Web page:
In this Thursday, Oct. 3, 2013 photo, a computer screen shows a website run by the federal government where people can enroll for health care exchanges under President Barack Obama's health care law, at a community meeting in Miami Gardens, Fla.
Lynne Sladky/AP

Obamacare ‘disaster,’ or routine maintenance?

Updated

The White House said Friday it will take down parts of Healthcare.gov, the primary website for the Affordable Care Act, from 1:00 -5:00 a.m. Saturday and Sunday.

 HHS officials said that they will be taking down the “application part of the website” for scheduled maintenance this weekend, according to NBC News’ Kristin Welker.

The announcement was red meat for critics of Obamacare, who have been largely silent since the health care law rolled out earlier this week.

Speaker John Boehner said the administration’s announcement was proof that “the president’s health care law has been an unmitigated disaster.”

“What the administration wanted to dismiss as simple glitches have turned out to be a system-wide failure,” said Boehner in a statement. “The White House cannot even say how many Americans were able to navigate the fatally-flawed system to actually enroll in a plan. This announcement is more proof that we need to delay the law and provide basic fairness, just as Republicans have called for. How can this administration tax individuals for not purchasing a product from a website that doesn’t even work? We should not ask American families to comply with these onerous mandates, especially when big businesses have already been given exemptions. We need fairness for all.”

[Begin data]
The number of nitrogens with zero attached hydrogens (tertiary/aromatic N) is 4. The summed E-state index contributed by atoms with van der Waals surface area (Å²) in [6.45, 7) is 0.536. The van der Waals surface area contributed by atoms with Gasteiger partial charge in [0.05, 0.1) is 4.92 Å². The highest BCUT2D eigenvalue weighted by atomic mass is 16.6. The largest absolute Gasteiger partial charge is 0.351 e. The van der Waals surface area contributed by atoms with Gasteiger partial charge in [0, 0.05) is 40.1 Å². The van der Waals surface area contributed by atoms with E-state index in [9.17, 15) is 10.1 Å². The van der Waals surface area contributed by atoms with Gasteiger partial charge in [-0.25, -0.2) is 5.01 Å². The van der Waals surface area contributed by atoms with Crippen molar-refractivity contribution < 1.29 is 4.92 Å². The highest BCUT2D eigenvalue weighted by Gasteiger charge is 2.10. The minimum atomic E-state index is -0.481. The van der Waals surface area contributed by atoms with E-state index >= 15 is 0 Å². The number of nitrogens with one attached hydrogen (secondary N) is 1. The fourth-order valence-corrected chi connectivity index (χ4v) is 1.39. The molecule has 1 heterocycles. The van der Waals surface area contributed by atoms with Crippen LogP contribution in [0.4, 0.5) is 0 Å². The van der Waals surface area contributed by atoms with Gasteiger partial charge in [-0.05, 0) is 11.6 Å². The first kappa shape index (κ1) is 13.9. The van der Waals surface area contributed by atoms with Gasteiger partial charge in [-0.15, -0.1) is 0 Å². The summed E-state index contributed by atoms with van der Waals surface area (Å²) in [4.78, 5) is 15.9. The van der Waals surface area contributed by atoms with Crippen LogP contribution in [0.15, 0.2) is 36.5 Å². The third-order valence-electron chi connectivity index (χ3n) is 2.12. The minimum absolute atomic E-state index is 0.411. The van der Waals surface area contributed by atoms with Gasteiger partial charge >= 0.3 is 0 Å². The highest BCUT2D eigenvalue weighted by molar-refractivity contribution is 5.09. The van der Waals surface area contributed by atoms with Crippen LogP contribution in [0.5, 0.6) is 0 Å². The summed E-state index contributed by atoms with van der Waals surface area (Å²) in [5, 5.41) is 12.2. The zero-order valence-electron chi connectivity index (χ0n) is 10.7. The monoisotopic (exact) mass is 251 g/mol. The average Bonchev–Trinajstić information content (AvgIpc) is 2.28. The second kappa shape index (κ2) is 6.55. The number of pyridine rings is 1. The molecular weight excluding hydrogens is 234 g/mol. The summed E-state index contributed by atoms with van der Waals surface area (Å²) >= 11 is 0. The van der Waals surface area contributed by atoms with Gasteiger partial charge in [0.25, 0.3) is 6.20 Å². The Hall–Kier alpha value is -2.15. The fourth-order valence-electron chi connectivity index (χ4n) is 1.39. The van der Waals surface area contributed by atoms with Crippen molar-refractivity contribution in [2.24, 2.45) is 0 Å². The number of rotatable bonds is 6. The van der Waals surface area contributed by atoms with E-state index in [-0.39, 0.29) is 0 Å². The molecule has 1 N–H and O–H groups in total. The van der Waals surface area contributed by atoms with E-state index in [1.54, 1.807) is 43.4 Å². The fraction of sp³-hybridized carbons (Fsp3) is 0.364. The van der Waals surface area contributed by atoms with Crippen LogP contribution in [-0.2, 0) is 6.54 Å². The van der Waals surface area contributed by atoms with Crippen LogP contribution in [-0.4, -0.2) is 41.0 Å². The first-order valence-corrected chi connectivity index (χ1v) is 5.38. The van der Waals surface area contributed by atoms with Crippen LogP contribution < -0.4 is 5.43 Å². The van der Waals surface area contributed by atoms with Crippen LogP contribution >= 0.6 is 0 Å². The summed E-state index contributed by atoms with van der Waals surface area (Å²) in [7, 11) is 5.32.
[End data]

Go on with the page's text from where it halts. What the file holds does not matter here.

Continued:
Healthcare.gov has been visited by millions of Americans since its launch on Tuesday. The initial response was so large that a number of delays and error messages were reported by users in some states.

President Obama acknowledged these delays from the Rose Garden Tuesday, saying that Americans should expect small bumps along the road.

“Consider that just a couple of weeks ago, Apple rolled out a new mobile operating system, and within days, they found a glitch, so they fixed it,” he said. “I don’t remember anybody suggesting Apple should stop selling iPhones or iPads or threatening to shut down the company if they didn’t. That’s not how we do things in America.”

Obamacare ‘disaster,’ or routine maintenance?

Updated